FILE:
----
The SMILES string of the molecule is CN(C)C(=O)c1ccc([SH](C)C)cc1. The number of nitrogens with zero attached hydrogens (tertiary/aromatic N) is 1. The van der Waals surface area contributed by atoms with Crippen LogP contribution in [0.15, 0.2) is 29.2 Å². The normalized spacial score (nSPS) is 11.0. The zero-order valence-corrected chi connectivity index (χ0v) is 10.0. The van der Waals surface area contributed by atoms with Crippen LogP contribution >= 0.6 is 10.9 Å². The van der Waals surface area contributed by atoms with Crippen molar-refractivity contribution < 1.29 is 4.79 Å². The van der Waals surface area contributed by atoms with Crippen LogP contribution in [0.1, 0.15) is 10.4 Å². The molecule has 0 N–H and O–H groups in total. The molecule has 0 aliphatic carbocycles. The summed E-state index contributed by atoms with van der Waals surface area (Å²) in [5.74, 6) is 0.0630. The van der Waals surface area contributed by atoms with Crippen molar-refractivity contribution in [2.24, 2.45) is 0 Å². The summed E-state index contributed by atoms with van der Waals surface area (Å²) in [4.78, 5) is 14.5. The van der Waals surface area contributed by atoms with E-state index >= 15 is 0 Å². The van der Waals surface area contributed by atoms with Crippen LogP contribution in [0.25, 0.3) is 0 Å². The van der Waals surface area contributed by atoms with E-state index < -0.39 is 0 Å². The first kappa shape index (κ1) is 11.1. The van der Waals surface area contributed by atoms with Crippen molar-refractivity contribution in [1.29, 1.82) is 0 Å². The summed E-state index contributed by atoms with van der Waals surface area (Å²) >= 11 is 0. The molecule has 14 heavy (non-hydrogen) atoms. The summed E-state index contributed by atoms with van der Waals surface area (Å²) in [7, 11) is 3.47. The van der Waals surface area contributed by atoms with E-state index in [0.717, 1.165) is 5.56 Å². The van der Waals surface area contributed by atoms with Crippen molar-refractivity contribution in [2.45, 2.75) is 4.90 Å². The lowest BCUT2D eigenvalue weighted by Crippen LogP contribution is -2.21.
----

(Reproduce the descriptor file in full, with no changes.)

The SMILES string of the molecule is CN(C)C(=O)c1ccc([SH](C)C)cc1. The number of nitrogens with zero attached hydrogens (tertiary/aromatic N) is 1. The van der Waals surface area contributed by atoms with Crippen LogP contribution in [0.15, 0.2) is 29.2 Å². The normalized spacial score (nSPS) is 11.0. The zero-order valence-corrected chi connectivity index (χ0v) is 10.0. The van der Waals surface area contributed by atoms with Crippen LogP contribution >= 0.6 is 10.9 Å². The van der Waals surface area contributed by atoms with Crippen molar-refractivity contribution < 1.29 is 4.79 Å². The van der Waals surface area contributed by atoms with Crippen LogP contribution in [0.1, 0.15) is 10.4 Å². The molecule has 0 N–H and O–H groups in total. The molecule has 0 aliphatic carbocycles. The summed E-state index contributed by atoms with van der Waals surface area (Å²) in [5.74, 6) is 0.0630. The van der Waals surface area contributed by atoms with Crippen molar-refractivity contribution in [2.24, 2.45) is 0 Å². The summed E-state index contributed by atoms with van der Waals surface area (Å²) in [4.78, 5) is 14.5. The van der Waals surface area contributed by atoms with E-state index >= 15 is 0 Å². The van der Waals surface area contributed by atoms with Crippen LogP contribution in [0.25, 0.3) is 0 Å². The van der Waals surface area contributed by atoms with E-state index < -0.39 is 0 Å². The first kappa shape index (κ1) is 11.1. The van der Waals surface area contributed by atoms with Crippen molar-refractivity contribution in [1.29, 1.82) is 0 Å². The summed E-state index contributed by atoms with van der Waals surface area (Å²) >= 11 is 0. The molecule has 14 heavy (non-hydrogen) atoms. The summed E-state index contributed by atoms with van der Waals surface area (Å²) in [7, 11) is 3.47. The van der Waals surface area contributed by atoms with E-state index in [0.717, 1.165) is 5.56 Å². The van der Waals surface area contributed by atoms with Crippen molar-refractivity contribution in [2.45, 2.75) is 4.90 Å². The lowest BCUT2D eigenvalue weighted by Crippen LogP contribution is -2.21.